Step Up 3D

STEP UP 3D, my theatrical film debut, hits theaters this Friday, August 6th!

Making the leap from gritty, dark television science fiction to the brightly lit, energetic romance of a Disney hip-hop dance franchise might seem odd to some composers.  But for me, scoring Step Up 3D was a welcome change of pace and an exciting opportunity to explore musical story-telling within the context of a movie dominated by songs.

Like a good martial arts movie, a dance movie is all about the moves.  Returning from Step Up 2: The Streets, director Jon M. Chu has once again delivered inventive and exciting dance numbers, made all the more impressive because the entire film was conceived for 3D and shot with stereoscopic cameras.  Yes, this is one of those rare contemporary films that genuinely earned its “3D” in the title, and the difference in the visual quality literally leaps off the screen.

In fact, the choreography and dance sequences are so viscerally exciting and beautifully shot in 3D they are worth the ticket price alone.  Seeing this on the big screen was one of the best experiences I’ve had with 3D yet.

While I would end up contributing musical arrangements to several hip hop tunes, the majority of my work on the film involved the dramatic score.  Despite containing more than 50 dance tracks, Step Up 3D required a significant amount of orchestral score, which is unusual for the genre.  With over 45 minutes of music to play with, I was able to craft character themes and develop them much in the same way I did on “Human Target” or “Battlestar Galactica.”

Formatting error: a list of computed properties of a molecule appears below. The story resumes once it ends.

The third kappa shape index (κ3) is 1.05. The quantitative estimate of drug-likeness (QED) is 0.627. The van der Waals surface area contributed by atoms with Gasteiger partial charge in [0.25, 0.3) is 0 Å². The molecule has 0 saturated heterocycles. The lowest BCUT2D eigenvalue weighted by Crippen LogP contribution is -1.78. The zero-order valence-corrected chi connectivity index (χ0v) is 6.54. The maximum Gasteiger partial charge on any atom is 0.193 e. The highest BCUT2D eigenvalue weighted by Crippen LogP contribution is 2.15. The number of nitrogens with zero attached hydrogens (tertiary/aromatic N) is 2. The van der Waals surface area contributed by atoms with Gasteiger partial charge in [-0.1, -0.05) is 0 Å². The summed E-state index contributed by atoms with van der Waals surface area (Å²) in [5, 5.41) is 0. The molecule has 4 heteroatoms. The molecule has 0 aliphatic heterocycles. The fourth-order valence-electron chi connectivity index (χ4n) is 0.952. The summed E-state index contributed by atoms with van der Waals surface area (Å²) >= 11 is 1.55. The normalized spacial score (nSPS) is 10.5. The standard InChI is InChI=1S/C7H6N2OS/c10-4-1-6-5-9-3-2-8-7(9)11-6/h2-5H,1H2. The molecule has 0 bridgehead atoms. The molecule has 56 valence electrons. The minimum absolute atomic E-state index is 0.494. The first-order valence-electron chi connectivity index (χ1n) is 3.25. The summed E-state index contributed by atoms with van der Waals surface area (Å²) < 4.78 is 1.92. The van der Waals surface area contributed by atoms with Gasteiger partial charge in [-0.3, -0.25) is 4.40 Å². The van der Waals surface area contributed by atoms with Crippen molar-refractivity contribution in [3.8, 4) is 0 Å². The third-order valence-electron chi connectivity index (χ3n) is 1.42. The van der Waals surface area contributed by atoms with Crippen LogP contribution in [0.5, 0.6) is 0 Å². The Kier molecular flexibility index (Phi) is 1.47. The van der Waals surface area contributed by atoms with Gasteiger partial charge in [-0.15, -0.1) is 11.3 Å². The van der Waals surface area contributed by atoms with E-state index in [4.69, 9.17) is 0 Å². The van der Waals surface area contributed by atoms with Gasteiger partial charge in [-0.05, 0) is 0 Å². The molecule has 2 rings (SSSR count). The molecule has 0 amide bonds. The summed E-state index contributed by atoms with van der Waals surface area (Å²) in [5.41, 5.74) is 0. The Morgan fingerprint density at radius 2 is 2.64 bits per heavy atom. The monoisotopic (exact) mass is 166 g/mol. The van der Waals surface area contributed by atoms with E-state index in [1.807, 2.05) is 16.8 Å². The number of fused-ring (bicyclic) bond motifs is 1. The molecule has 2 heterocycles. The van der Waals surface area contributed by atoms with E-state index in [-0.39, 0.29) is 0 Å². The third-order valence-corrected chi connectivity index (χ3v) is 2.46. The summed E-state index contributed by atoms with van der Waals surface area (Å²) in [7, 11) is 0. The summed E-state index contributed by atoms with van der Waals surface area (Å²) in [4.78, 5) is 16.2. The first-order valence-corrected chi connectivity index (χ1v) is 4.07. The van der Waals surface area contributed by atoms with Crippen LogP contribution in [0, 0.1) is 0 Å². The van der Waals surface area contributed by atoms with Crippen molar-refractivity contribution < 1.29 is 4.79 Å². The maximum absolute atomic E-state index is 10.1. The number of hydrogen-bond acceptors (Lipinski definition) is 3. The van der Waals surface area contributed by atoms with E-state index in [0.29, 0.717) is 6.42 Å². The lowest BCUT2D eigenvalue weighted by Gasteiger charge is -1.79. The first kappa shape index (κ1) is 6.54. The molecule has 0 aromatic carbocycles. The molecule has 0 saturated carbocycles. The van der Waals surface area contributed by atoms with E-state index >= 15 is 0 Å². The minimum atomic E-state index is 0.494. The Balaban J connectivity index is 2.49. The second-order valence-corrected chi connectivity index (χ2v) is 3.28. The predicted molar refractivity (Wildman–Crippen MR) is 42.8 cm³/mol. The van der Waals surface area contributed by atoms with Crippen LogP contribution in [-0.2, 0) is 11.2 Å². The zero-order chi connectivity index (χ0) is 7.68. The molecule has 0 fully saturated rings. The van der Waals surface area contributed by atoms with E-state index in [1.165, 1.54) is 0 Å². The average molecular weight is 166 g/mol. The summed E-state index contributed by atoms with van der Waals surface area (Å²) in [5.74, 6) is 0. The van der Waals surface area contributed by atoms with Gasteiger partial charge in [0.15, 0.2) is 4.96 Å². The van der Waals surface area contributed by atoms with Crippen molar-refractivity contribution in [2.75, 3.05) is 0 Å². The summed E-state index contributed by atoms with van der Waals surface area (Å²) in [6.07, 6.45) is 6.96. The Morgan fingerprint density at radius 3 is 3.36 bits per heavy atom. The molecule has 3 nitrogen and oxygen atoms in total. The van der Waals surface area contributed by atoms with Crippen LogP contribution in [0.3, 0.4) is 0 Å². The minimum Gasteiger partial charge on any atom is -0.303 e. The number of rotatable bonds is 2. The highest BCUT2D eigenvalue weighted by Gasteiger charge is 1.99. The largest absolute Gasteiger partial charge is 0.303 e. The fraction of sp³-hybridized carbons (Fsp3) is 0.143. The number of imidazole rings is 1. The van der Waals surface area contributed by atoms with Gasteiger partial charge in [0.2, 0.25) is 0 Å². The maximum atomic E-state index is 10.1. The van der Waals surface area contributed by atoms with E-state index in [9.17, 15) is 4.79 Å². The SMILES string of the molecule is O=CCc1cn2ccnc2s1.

However, in the final film mix, some of my more gentle score cues have been understandably nudged a bit into the background.  The themes can be hard to pick up on, but they’re there.  Hopefully we can release a score album soon where you can really hear all the detail.

(Cast, director and composer at the Sony Scoring Stage during orchestral sessions for SU3D.  Session photos courtesy of Jon M. Chu)

So, how did the “Battlestar Galactica” guy end up scoring Step Up 3D??  This is actually not my first collaboration with director Jon M. Chu.  Far from it in fact. Jon and I went to the University of Southern Calfornia together and met during our junior year, when we both entered a school-sponsored arts competition.  Jon had submitted his first film, Silent Beats and I submitted my first orchestral work, “The Collapse of Saint Francis.”  Both works were, if I do say so myself, pretty damn good and sophisticated for guys our age.  There were many other entries, but the judges decided that I would win first prize and Jon second (an outcome he still likes to prod me with).

From that chance meeting, Jon and I worked together on two very ambitious student films: Gwai Lo and When the Kids are Away.  Gwai Lo was my first score working with Asian ethnic instrumentation, an experience that I’ve drawn from frequently since (See BSG, Dark Void or SOCOM 4).  When the Kids are Away, sponsored by the Princess Grace Foundation, was a full-fledged song and dance musical  and the first film ever shot on the fledgling 24p high-def cameras.  For both films, Jon and I co-wrote the lyrics, and I wrote the music and score.